Harvard Under Second Investigation of Sexual Assault ResponsesJohn Lauerman
Harvard University, which is under a federal investigation for its law school’s handling of sexual misconduct, faces a second probe into its response to sexual assault among undergraduates.
The U.S. Education Department confirmed that its Office for Civil Rights has begun a second investigation, spokeswoman Dorie Nolt said today. Two members of Our Harvard Can Do Better, a student group fighting sexual assault at the campus, filed a complaint with the department in March. Member Jessica Fournier said today that the OCR informed the group last week about the probe.
The OCR will look at whether Cambridge, Massachusetts-based Harvard failed to prevent and respond to campus sexual assaults, which are violations of Title IX, the law that bars gender discrimination in education. Schools found in breach risk fines and loss of federal student financial aid.
“We’re pleased that the department has decided to open an investigation,” Fournier said in a telephone interview. “We hope that Harvard takes this as an invitation to constructive dialogue around campus with its student body.”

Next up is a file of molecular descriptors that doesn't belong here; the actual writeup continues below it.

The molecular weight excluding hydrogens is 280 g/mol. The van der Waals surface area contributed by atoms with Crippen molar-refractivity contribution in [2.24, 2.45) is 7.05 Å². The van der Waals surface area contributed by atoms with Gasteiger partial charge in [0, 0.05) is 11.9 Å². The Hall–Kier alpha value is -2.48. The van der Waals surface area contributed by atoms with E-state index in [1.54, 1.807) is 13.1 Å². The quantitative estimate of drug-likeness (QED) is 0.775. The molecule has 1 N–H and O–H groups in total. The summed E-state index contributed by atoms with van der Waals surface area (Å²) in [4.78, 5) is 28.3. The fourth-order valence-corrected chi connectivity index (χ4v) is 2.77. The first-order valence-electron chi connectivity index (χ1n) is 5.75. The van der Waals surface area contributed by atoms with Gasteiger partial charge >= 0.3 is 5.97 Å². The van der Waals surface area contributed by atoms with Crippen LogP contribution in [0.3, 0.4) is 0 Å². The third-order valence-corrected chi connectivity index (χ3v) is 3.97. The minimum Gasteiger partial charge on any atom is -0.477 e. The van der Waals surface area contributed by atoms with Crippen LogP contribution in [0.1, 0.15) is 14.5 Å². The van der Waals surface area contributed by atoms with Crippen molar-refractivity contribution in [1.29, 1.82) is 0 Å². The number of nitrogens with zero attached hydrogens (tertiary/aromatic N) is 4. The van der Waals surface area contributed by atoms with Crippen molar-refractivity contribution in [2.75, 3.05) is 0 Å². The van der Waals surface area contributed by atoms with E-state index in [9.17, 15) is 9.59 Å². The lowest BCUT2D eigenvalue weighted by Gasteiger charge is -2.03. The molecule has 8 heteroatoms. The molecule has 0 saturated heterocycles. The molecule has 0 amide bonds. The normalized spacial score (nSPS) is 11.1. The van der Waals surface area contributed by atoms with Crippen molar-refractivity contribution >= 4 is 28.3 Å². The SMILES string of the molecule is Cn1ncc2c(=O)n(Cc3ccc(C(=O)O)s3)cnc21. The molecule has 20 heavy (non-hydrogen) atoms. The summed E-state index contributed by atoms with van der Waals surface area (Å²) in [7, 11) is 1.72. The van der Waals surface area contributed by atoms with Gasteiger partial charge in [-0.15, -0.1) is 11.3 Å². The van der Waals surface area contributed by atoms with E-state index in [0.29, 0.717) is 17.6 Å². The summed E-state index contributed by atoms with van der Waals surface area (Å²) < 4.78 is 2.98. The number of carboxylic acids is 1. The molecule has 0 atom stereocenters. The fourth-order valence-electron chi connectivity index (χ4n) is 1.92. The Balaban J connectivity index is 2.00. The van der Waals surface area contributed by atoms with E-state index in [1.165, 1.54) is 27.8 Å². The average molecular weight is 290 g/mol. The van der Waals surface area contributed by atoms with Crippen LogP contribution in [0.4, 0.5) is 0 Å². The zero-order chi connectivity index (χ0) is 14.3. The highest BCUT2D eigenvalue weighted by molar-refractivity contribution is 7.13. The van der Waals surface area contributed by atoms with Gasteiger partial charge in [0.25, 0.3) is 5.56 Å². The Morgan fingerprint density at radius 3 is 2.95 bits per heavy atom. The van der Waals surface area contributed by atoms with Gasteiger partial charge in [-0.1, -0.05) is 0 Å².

Women across the U.S. have filed complaints saying that their schools have failed to prevent and respond appropriately to sexual assaults and harassment. Last week, 23 students at Columbia University filed complaints alleging that the school and its all-female affiliate, Barnard College, violated Title IX, the Clery Act, which requires institutions to report violence on campus, and provisions of the Americans with Disabilities Act.
Harvard has submitted its policies and procedures to the OCR for review, and will announce and implement any feedback when it’s received, Jeff Neal, a spokesman, said today in an e-mail. On April 3, Harvard President Drew Faust created a universitywide task force composed of faculty, students and staff to recommend better measures for sexual-assault prevention, he said.
Harvard began reviewing its policies and procedures related to Title IX last year. Neal declined to comment directly on the students’ complaint or the department’s investigation.
Harvard, the oldest U.S. college, is a member of the Ivy League, a group of elite colleges in the northeastern U.S. Harvard Law School has been under investigation for its Title IX policies since 2011.